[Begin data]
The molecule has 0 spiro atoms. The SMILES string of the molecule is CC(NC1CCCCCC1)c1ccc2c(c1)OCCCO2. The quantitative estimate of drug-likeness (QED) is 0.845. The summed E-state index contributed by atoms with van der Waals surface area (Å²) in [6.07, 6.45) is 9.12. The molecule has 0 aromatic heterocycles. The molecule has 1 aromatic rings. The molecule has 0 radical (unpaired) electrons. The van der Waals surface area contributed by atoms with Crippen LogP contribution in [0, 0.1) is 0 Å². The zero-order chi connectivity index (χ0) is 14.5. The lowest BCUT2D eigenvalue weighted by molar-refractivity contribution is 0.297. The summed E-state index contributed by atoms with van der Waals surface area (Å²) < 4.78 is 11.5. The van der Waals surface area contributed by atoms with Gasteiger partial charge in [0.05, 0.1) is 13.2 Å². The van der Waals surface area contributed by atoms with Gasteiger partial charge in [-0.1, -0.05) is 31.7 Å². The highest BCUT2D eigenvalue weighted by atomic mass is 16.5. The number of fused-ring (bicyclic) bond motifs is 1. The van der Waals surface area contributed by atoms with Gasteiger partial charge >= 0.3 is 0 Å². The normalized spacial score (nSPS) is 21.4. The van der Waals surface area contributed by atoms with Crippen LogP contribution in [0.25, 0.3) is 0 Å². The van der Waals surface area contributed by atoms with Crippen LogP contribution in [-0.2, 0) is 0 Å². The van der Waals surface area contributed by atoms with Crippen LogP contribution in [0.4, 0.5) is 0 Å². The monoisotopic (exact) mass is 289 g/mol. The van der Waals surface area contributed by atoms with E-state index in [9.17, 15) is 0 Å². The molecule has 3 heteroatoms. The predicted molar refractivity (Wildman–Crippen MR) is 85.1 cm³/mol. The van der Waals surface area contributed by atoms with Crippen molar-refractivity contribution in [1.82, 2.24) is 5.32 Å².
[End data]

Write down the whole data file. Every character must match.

The molecule has 0 spiro atoms. The SMILES string of the molecule is CC(NC1CCCCCC1)c1ccc2c(c1)OCCCO2. The quantitative estimate of drug-likeness (QED) is 0.845. The summed E-state index contributed by atoms with van der Waals surface area (Å²) in [6.07, 6.45) is 9.12. The molecule has 0 aromatic heterocycles. The molecule has 1 aromatic rings. The molecule has 0 radical (unpaired) electrons. The van der Waals surface area contributed by atoms with Crippen LogP contribution in [0, 0.1) is 0 Å². The zero-order chi connectivity index (χ0) is 14.5. The lowest BCUT2D eigenvalue weighted by molar-refractivity contribution is 0.297. The summed E-state index contributed by atoms with van der Waals surface area (Å²) < 4.78 is 11.5. The van der Waals surface area contributed by atoms with Gasteiger partial charge in [0.05, 0.1) is 13.2 Å². The van der Waals surface area contributed by atoms with Gasteiger partial charge in [-0.1, -0.05) is 31.7 Å². The highest BCUT2D eigenvalue weighted by atomic mass is 16.5. The number of fused-ring (bicyclic) bond motifs is 1. The van der Waals surface area contributed by atoms with Gasteiger partial charge >= 0.3 is 0 Å². The normalized spacial score (nSPS) is 21.4. The van der Waals surface area contributed by atoms with Crippen LogP contribution in [0.25, 0.3) is 0 Å². The van der Waals surface area contributed by atoms with Crippen LogP contribution in [-0.2, 0) is 0 Å². The van der Waals surface area contributed by atoms with Crippen LogP contribution in [0.4, 0.5) is 0 Å². The monoisotopic (exact) mass is 289 g/mol. The van der Waals surface area contributed by atoms with E-state index in [9.17, 15) is 0 Å². The molecule has 3 heteroatoms. The predicted molar refractivity (Wildman–Crippen MR) is 85.1 cm³/mol. The van der Waals surface area contributed by atoms with Crippen molar-refractivity contribution in [1.82, 2.24) is 5.32 Å².